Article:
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Old 02-12-2012, 10:38 PM   #10
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The SR120 (fixed pitch) is much easier to fly than the SR (collective pitch).

The 45 degree flybar on the SR120 makes it want to 'return to hover' when the cyclic is centered. Much like your Coax.

The collective pitch heli is exactly as folks have already described. There is no self centering/hovering. You have to constantly act/react to what the heli is doing to keep it in the air. It's not easy.
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Old 02-12-2012, 11:26 PM   #11
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It's not they they are hard to fly, it's just that it takes a little time to develop the coordination to fly one. Then they are very easy to fly.
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Old 02-12-2012, 11:33 PM   #12
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CP helis are actually very easy to fly. The trick is though... you need to learn how. But trust me.. once you know how.. they are very easy. I could fly until the day I die and not crash again at this point. (Of course that would mean only flying in my comfort zone and not progressing any further... and not including the occasional mechanical issue which is inevitable)
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Old 02-13-2012, 12:35 AM   #13
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In addition to what's already been said: The other equally important component to learning/flying CP helis is proper setup...especially to a new person just learning!

It's unfortunate that new people don't know the difference between a properly set up heli and one not so much. So much of the learning curve of flying can come down to fighting a poorly set up heli and not knowing...you just think you suck and it's too hard to learn when in fact you might be attempting to fly something even a seasoned pro would have difficulty flying!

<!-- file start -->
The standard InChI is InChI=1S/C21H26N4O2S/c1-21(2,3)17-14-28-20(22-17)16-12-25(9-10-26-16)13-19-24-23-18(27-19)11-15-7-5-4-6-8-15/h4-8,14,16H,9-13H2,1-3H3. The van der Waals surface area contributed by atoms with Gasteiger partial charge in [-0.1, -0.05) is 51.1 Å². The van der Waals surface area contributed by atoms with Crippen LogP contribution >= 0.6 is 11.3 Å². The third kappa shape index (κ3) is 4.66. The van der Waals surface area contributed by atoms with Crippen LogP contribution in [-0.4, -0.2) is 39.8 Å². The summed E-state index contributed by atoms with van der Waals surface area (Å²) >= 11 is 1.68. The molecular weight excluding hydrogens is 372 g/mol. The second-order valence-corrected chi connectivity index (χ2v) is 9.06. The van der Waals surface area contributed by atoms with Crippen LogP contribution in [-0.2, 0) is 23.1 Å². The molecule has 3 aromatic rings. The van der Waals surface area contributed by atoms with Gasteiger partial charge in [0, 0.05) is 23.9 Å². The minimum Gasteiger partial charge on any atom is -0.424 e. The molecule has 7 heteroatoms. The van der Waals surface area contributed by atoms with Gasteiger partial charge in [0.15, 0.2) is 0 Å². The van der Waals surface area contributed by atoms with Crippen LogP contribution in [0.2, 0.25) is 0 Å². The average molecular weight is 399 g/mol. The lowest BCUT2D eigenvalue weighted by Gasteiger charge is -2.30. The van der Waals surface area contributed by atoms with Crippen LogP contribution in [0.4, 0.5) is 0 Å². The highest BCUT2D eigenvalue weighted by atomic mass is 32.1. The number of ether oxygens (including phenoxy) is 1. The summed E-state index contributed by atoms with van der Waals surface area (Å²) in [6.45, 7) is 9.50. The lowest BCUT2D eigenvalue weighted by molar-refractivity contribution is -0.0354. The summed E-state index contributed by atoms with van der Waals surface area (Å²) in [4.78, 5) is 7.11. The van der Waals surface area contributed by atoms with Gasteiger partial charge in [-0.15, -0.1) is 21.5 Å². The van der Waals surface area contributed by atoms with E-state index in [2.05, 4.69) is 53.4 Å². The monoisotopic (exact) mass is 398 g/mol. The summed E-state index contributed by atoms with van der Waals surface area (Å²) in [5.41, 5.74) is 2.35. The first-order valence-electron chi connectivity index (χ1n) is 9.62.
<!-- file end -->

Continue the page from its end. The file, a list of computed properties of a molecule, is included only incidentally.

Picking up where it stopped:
I see it time and time again at my club; new people show up with something they assembled w/no idea if it's set up correctly or not. I watch them "attempt" to fly and they are just disgusted...I then sometimes fly their machine and I can barely fly the thing as well. I teach them a few things about setup and surprise, they start to actually learn how to fly in short order!
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Old 02-13-2012, 01:31 AM   #14
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Have a look at the website rchelicopterfun ( I think thats what its called), a lot of good stuff for beginners. He also shows you how to tone down a CP heli for learning. He uses a blade 400 and a DX6i as a reference. You could get a Blade 450 and a DX6i package, they are good value, and it should be set up properly.

Better still is to build your own 450 or 500 heli to learn and know how it goes together. Tarot is a good cheap (clone/copy) brand and the genuine article the Align Super combos are actually good value but pricier than the copies/clones.

The Blade SR despite all the misleading marketing hype is a very tough heli to learn on. It is sloppy and too slow to respond in the tail and the tail motor burns out all the time, the swash separates in mid flight, its not really stable, the list goes on and on - repair it and sell it would be my advice, or repair it and leave it on the shelf until you can fly a quality 450 and then you'll know what I mean.

Lastly and possibly MOST Importantly get a SIM, Pheonix is a great one, and compatible with most quality transmitters (including the DX6i). Choose the big easy training heli and practice and practice each night for a week, and you will find you are no longer crashing, then your flying. Then you will be able to carefully fly your real CP heli.
There is tons of good stuff on this site, look at the beginner 101 stuff in the tech room and Finless Bob's build videos - everyone here has used them - read and learn.

You will get there and it is such a buz when you do, well worth the trip. It wouldn't be as much fun if it was as easy as a co-ax,
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Old 02-15-2012, 10:59 AM   #15
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HEy there: Yes the SR can be challenging but I suggest you look at: helicopterfun.com